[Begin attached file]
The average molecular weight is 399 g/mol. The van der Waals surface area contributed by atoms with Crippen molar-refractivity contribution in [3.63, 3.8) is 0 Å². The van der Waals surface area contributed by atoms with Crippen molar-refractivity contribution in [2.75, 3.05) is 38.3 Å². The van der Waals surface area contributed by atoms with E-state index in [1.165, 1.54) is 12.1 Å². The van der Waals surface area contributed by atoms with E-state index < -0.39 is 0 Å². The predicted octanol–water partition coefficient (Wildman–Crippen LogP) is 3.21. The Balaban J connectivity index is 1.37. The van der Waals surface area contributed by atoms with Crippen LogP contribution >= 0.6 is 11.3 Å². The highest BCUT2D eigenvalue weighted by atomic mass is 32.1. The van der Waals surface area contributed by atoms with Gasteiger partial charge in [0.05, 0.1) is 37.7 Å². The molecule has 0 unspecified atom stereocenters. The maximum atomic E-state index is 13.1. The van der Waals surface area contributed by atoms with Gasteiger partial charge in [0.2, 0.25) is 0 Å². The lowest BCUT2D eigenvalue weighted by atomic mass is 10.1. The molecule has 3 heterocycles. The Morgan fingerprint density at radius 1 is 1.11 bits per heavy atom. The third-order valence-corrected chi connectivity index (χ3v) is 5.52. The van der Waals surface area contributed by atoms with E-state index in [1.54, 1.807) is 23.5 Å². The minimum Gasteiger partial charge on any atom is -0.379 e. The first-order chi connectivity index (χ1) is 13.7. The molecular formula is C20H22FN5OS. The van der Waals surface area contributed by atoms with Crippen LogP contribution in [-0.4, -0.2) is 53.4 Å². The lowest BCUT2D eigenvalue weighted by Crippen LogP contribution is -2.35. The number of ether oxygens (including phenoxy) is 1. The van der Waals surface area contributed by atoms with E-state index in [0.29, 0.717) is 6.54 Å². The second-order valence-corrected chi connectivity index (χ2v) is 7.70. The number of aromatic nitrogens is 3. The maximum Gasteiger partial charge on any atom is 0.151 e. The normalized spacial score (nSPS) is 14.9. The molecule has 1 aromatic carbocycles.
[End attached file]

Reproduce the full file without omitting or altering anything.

The average molecular weight is 399 g/mol. The van der Waals surface area contributed by atoms with Crippen molar-refractivity contribution in [3.63, 3.8) is 0 Å². The van der Waals surface area contributed by atoms with Crippen molar-refractivity contribution in [2.75, 3.05) is 38.3 Å². The van der Waals surface area contributed by atoms with E-state index in [1.165, 1.54) is 12.1 Å². The van der Waals surface area contributed by atoms with E-state index < -0.39 is 0 Å². The predicted octanol–water partition coefficient (Wildman–Crippen LogP) is 3.21. The Balaban J connectivity index is 1.37. The van der Waals surface area contributed by atoms with Crippen LogP contribution >= 0.6 is 11.3 Å². The highest BCUT2D eigenvalue weighted by atomic mass is 32.1. The van der Waals surface area contributed by atoms with Gasteiger partial charge in [0.05, 0.1) is 37.7 Å². The molecule has 0 unspecified atom stereocenters. The maximum atomic E-state index is 13.1. The van der Waals surface area contributed by atoms with Gasteiger partial charge in [0.2, 0.25) is 0 Å². The lowest BCUT2D eigenvalue weighted by atomic mass is 10.1. The molecule has 3 heterocycles. The Morgan fingerprint density at radius 1 is 1.11 bits per heavy atom. The third-order valence-corrected chi connectivity index (χ3v) is 5.52. The van der Waals surface area contributed by atoms with E-state index in [1.54, 1.807) is 23.5 Å². The minimum Gasteiger partial charge on any atom is -0.379 e. The first-order chi connectivity index (χ1) is 13.7. The molecular formula is C20H22FN5OS. The van der Waals surface area contributed by atoms with Crippen LogP contribution in [-0.4, -0.2) is 53.4 Å². The lowest BCUT2D eigenvalue weighted by Crippen LogP contribution is -2.35. The number of ether oxygens (including phenoxy) is 1. The van der Waals surface area contributed by atoms with E-state index in [0.29, 0.717) is 6.54 Å². The second-order valence-corrected chi connectivity index (χ2v) is 7.70. The number of aromatic nitrogens is 3. The maximum Gasteiger partial charge on any atom is 0.151 e. The normalized spacial score (nSPS) is 14.9. The molecule has 1 aromatic carbocycles.